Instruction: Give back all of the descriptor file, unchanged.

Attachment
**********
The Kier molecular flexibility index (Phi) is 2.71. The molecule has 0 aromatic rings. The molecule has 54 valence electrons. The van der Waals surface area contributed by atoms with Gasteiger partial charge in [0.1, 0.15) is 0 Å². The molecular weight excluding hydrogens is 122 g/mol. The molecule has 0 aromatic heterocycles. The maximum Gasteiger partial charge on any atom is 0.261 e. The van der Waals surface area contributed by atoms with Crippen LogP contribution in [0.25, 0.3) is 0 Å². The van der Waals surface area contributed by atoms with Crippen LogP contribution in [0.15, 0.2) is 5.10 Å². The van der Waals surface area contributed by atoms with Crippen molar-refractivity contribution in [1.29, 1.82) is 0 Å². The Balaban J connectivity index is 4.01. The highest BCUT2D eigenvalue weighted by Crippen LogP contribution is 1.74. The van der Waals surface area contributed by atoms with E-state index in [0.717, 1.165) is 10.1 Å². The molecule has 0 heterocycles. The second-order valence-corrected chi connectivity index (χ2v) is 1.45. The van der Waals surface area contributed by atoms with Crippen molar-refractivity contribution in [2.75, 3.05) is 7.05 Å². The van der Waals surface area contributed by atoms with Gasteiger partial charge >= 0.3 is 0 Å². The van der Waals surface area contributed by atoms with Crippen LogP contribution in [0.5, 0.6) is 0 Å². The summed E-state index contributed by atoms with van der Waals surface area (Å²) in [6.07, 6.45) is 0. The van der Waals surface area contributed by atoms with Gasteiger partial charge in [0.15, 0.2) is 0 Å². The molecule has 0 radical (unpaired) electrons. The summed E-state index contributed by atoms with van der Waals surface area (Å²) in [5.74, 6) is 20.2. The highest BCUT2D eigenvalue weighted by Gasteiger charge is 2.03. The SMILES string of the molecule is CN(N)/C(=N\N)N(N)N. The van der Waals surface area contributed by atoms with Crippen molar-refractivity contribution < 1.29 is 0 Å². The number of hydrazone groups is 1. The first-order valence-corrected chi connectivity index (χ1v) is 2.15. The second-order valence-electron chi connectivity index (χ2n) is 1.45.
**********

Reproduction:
The Kier molecular flexibility index (Phi) is 2.71. The molecule has 0 aromatic rings. The molecule has 54 valence electrons. The van der Waals surface area contributed by atoms with Gasteiger partial charge in [0.1, 0.15) is 0 Å². The molecular weight excluding hydrogens is 122 g/mol. The molecule has 0 aromatic heterocycles. The maximum Gasteiger partial charge on any atom is 0.261 e. The van der Waals surface area contributed by atoms with Crippen LogP contribution in [0.25, 0.3) is 0 Å². The van der Waals surface area contributed by atoms with Crippen LogP contribution in [0.15, 0.2) is 5.10 Å². The van der Waals surface area contributed by atoms with Crippen molar-refractivity contribution in [1.29, 1.82) is 0 Å². The Balaban J connectivity index is 4.01. The highest BCUT2D eigenvalue weighted by Crippen LogP contribution is 1.74. The van der Waals surface area contributed by atoms with E-state index in [0.717, 1.165) is 10.1 Å². The molecule has 0 heterocycles. The second-order valence-corrected chi connectivity index (χ2v) is 1.45. The van der Waals surface area contributed by atoms with Crippen molar-refractivity contribution in [2.75, 3.05) is 7.05 Å². The van der Waals surface area contributed by atoms with Gasteiger partial charge >= 0.3 is 0 Å². The van der Waals surface area contributed by atoms with Crippen LogP contribution in [0.5, 0.6) is 0 Å². The summed E-state index contributed by atoms with van der Waals surface area (Å²) in [6.07, 6.45) is 0. The van der Waals surface area contributed by atoms with Gasteiger partial charge in [0.15, 0.2) is 0 Å². The molecule has 0 radical (unpaired) electrons. The summed E-state index contributed by atoms with van der Waals surface area (Å²) in [5.74, 6) is 20.2. The highest BCUT2D eigenvalue weighted by Gasteiger charge is 2.03. The SMILES string of the molecule is CN(N)/C(=N\N)N(N)N. The van der Waals surface area contributed by atoms with Crippen molar-refractivity contribution < 1.29 is 0 Å². The number of hydrazone groups is 1. The first-order valence-corrected chi connectivity index (χ1v) is 2.15. The second-order valence-electron chi connectivity index (χ2n) is 1.45.